For the first time ever, the EPA will be adding a compound to the Hazardous Air Pollution (HAP) list. Earlier this summer, the EPA announced its intentions to add 1-Bromopropane and issued an Advanced Notice of Proposed Rulemaking. For any facilities that emit 1-Bromopropane, this addition could have immediate regulatory impacts. 1-PB, also known as n-propyl bromide (nPB) is commonly found in cleaning solvents for electronics and metals, dry cleaning, and adhesives. It is also used as an intermediate for various manufacturing processes including pharmaceuticals and agricultural products.
Sources emitting 1-BP will need to stay informed of any regulatory compliance requirements that could come from this addition. The EPA estimates that 140 facilities, previously required to report 1-BP under the Toxics Release Inventory (TRI) program, may need to reevaluate or apply for a permit to ensure compliance with any new regulations. Those likely to be affected are halogenated solvent cleaning sources and dry-cleaning facilities. There is also the risk of exposure through inhalation and industrial hygiene monitoring will certainly get some attention as potential exposure limits are explored.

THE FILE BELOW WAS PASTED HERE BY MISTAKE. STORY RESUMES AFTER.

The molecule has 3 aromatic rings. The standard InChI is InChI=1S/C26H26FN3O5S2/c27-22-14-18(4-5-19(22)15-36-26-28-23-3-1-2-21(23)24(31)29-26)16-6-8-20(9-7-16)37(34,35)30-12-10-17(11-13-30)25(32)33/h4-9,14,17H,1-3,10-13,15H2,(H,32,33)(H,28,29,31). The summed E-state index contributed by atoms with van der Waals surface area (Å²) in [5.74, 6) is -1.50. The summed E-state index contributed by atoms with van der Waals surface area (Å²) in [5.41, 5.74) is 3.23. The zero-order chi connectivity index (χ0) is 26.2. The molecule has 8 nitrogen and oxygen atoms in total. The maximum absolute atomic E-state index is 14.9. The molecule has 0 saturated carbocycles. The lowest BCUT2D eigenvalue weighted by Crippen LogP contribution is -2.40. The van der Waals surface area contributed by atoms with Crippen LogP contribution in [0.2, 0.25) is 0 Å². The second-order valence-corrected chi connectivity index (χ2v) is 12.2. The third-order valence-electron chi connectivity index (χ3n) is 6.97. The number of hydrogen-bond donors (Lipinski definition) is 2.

There are still many unknows and moving parts with the regulation of this new air toxic. If you or a client of yours could be affected by this new rule, proactive evaluation is key to understanding the source characteristics, and what needs to be done to avoiding any compliance issues. With over 30 years of source evaluation experience and test design, Enthalpy Analytical is a great resource for the analytical support for any emissions inventory assessment. To start a conversation about HAPs testing, analytical techniques, and how Enthalpy can assist with your analytical needs, click here.